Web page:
Sustaining Employment Among Low-Income Parents

This project developed optional research designs to identify and address the effects of child care costs on the employment of low-income parents, and the ways in which child care subsidy policies support employment by making child care more affordable and expanding child care choices. The major work in this contract consisted of a series of three stand-alone working papers and a final report that provide background for developing a research agenda that would inform the design of child care policy oriented toward families leaving welfare for work and toward low-income working families in general. The final report summarizes what we know about the cost of child care and its relationship to the employment and child care choices of low-income parents and proposes an agenda for future research. Two companion papers review research on the links between employment and the quality of child care and the issue of flexibility in family situations, jobs, and child care as it relates to the ability of parents to find a job and remain employed. The final report recommends a repeat of the Profile of Child Care Settings (PCCS) and the National Child Care Survey (NCCS) studies which would support further research on the effects of regulations and subsidy policies on the supply of child care. The studies should include subsamples of low-income parents, a sample of unregulated, home-based providers in at least a subset of sites, and an observational assessment of the quality of a subset of child care providers that could offer a nationally-representative measure of the quality of child care in the U.S.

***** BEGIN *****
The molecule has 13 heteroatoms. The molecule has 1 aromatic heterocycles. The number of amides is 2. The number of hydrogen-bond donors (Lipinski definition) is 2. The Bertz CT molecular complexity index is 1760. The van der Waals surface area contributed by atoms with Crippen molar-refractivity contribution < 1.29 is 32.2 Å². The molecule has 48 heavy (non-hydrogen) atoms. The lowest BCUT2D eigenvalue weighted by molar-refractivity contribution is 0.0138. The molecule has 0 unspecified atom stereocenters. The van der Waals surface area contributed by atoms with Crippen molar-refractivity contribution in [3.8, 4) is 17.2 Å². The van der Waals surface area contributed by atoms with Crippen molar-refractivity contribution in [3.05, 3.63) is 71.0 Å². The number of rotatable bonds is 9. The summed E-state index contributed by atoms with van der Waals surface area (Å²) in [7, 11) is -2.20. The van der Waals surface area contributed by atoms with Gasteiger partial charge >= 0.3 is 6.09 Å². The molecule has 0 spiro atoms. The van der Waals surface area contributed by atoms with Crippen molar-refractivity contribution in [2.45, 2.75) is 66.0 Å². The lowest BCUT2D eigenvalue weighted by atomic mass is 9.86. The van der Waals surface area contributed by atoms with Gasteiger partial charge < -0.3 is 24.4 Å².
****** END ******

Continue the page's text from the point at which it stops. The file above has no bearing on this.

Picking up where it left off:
AGENCY SPONSOR: Office of Planning, Research and Evaluation

FEDERAL CONTACT: Jakopic, Richard

PIC ID: 6846

PERFORMER: Urban Institute/Mathematica Policy Research
Washington, DC